One of the areas in which I most struggle with minimalism is my son’s toys. It’s pretty clear that the benefits of toy minimalism go well beyond making it easier to clean up. And who wouldn’t want to lengthen their toddler’s attention span? But at the same time, I hate the idea of missing out on the one toy that is going to turn him in to a genius. (Newflash: No toy is going to do that. But that doesn’t change the fact I worry about it.)
The problem, I believe, is the challenge of finding just the right toys. After all, if I could be confident that I’d bought the perfect nine toys, I could stop, right? So after hours of obsessive research, I present to you
So which toys did I choose?
Gross Motor/Proprioceptive/Vestibular Toys
- Ride-On Toy—My son received this Ferrari ride on car for his first birthday and he continues to drive it around the house like a maniac almost every day.
- Spinning Toy—L loves spinning right now, so I am really hoping to find a Sit ‘N Spin in Norway. If I can’t find it, the Bilibo is available here so I might go for that. As a bonus, the latter can be used for a lot more than spinning!
- Bouncing Toy—Everyone in Oslo seems to have a giant trampoline (except us). If, like me, you are “too American” (meaning all you can think about is the risk of injury and the liability that would go along with it) consider getting a mini trampoline or a bouncy horse (we have a Rody) instead. Bonus: Either of these options can be used inside, all year round.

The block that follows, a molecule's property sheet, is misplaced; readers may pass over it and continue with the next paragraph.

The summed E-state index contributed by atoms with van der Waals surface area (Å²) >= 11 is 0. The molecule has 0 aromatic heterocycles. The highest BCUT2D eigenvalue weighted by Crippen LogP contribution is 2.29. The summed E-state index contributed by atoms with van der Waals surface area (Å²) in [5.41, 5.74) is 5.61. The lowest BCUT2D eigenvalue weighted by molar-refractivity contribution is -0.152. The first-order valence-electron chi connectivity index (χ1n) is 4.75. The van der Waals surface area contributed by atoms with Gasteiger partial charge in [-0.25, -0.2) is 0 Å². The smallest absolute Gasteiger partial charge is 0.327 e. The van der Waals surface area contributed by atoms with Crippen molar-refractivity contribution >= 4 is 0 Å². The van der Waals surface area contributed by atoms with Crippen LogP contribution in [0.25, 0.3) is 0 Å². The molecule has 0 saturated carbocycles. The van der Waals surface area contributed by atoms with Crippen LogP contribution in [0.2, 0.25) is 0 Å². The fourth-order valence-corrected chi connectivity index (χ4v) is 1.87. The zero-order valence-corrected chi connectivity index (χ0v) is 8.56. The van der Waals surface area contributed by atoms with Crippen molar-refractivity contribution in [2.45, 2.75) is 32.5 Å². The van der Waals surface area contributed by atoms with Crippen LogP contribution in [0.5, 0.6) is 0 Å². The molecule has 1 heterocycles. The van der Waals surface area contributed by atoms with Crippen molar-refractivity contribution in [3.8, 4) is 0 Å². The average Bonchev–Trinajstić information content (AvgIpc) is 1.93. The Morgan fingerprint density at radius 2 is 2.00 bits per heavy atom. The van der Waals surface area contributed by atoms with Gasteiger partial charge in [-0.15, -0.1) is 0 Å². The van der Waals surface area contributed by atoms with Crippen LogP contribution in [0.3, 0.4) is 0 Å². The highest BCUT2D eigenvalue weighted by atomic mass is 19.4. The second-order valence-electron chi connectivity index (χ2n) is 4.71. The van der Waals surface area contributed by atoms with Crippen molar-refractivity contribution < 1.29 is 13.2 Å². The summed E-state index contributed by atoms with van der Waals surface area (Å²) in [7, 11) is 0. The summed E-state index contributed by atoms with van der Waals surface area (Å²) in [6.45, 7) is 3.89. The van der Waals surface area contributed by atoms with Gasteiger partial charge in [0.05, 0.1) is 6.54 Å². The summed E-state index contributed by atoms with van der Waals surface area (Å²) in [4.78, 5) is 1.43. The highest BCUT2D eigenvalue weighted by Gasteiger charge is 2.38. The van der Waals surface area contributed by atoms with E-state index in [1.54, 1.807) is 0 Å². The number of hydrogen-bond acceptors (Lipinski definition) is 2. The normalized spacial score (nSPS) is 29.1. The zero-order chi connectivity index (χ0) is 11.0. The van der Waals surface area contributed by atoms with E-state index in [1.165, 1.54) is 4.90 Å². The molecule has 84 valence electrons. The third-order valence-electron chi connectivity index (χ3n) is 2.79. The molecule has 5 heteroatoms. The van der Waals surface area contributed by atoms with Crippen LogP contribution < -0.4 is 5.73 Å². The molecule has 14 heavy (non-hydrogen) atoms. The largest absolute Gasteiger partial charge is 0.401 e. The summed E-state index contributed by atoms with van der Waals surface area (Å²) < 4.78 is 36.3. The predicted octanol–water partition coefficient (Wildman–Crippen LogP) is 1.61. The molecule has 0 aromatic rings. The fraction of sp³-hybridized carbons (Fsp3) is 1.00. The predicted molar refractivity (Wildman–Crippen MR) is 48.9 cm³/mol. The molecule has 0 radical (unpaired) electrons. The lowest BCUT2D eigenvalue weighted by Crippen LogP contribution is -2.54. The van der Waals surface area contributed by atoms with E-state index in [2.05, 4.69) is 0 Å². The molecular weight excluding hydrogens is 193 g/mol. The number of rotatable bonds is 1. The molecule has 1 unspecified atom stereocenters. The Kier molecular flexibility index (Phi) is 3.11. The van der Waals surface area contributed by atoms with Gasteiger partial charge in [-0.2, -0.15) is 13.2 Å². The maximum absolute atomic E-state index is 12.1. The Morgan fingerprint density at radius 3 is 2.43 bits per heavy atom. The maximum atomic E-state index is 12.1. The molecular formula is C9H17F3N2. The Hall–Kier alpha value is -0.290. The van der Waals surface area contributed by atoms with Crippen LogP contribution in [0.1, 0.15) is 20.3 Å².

Thinking/Building/Fine Motor Toys
- DUPLO—This toy is a classic for a reason. L loves to build robots or have his dad build airplanes for him. And although there are a lot of pieces, they all get dumped back into the same plastic pail at the end of the day, so clean up isn’t too bad. There are plenty of sets out there, but we especially like ones like this that have little people and animals in them, making them double as pretend-play toys.
- Puzzles—Puzzles were one of my weaknesses as L neared his first birthday, in part because I couldn’t figure out which ones were the best and what the “right” progression was. So if you go into our basement, you will find a LOT of puzzles. At this point, while he still plays with some of his Melissa and Doug Sound Puzzles, we’ve mostly moved on to simple jigsaw puzzles. Even 2-3 pieces puzzles are challenging for him to put together right now but he loves to watch me put together 24 piece ones, so I’m sure he’ll be graduating to those ones pretty soon.
- Tool Kit—L has started to get in to screwing things and, to a lesser extent, taking things apart and trying to put them back together. Although a tool kit might be a little advanced for him, I think it is a toy that can grow with him. (At least until his fourth birthday when kids in Norway get real tools.)